I think there's a good chance someone or several someones from the Patriots, possibly including Tom Brady, knew and/or had something to do with the low pressure in some of the footballs used by the Patriots during the 2014-15 NFL season and playoffs.
But a good chance is not a very high standard.
Further, I'm not sure that the standard of proof for civil litigation (preponderance of the evidence? balancing of the probabilities? it depends on who you talk to) would find against the Patriots. It might, though.
That doesn't mean that by some standard, such as "more likely than not" the NFL erred in their finding. It's just a question of what standard should be used.
As I wrote over a decade ago, the appropriate standard of proof for different institutions and different legal environments requires an understanding of confidence intervals, Type I errors, and Type II errors.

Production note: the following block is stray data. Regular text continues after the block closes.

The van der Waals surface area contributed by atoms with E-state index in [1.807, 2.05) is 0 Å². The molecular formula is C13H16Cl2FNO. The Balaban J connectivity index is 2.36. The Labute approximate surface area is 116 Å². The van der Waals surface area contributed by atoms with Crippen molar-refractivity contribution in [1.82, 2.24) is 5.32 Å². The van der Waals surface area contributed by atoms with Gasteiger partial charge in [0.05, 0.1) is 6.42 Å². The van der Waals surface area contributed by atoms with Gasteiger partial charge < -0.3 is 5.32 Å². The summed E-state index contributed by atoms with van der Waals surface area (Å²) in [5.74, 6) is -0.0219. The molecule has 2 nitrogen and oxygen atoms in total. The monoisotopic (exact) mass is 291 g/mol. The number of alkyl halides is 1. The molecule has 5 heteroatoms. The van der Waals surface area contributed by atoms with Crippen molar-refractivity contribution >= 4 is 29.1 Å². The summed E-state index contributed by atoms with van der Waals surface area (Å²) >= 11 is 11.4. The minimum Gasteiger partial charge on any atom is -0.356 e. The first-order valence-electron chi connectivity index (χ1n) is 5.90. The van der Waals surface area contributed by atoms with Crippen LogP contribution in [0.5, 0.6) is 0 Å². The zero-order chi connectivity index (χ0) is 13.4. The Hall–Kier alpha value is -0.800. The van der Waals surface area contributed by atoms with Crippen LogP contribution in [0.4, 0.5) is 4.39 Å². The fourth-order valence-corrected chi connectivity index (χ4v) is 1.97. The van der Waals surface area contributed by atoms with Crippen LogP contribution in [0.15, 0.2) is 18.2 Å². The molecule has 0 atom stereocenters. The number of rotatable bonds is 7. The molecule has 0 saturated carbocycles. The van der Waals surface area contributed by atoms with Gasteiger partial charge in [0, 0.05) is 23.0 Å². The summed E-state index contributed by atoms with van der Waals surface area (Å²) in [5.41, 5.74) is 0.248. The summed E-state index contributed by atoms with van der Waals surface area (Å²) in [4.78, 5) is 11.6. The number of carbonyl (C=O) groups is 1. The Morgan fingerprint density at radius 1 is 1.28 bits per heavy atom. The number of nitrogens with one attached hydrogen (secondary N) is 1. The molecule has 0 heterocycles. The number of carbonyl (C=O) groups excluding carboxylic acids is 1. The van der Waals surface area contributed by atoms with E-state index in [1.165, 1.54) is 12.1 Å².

With the weakest standard of proof, call it the "more likely than not" standard, we are willing to tolerate a higher probability of "convictions" (that's not really what they always are) of innocent people in order to make sure that there is a higher probability of punishing those who actually do commit an offense. We don't tolerate such a low standard of proof in criminal cases, not wanting to punish someone who is probably innocent. (see my piece on cruel and unusual punishment)
But in internal disputes (like the NFL and the Patriots) presumably the standard of proof for offenses and punishments is set out in franchise agreements and player contracts. Given the Patriots' response, and given the analysis by Russ Roberts, I really doubt if anyone involved with the Patriots is guilty beyond a reasonable doubt. At the same time, I think there's a chance someone involved with the Patriots did something.
And if all it takes for the NFL to levy fines and punishments is a low standard of proof to the tune of "Palmer thinks there's a good chance someone did something wrong," then while the fines and punishments may be reduced, they will not necessarily be rescinded completely.
Note: I have only a two-week law degree and so I'm quite open to refinements to the above from my lawyer friends.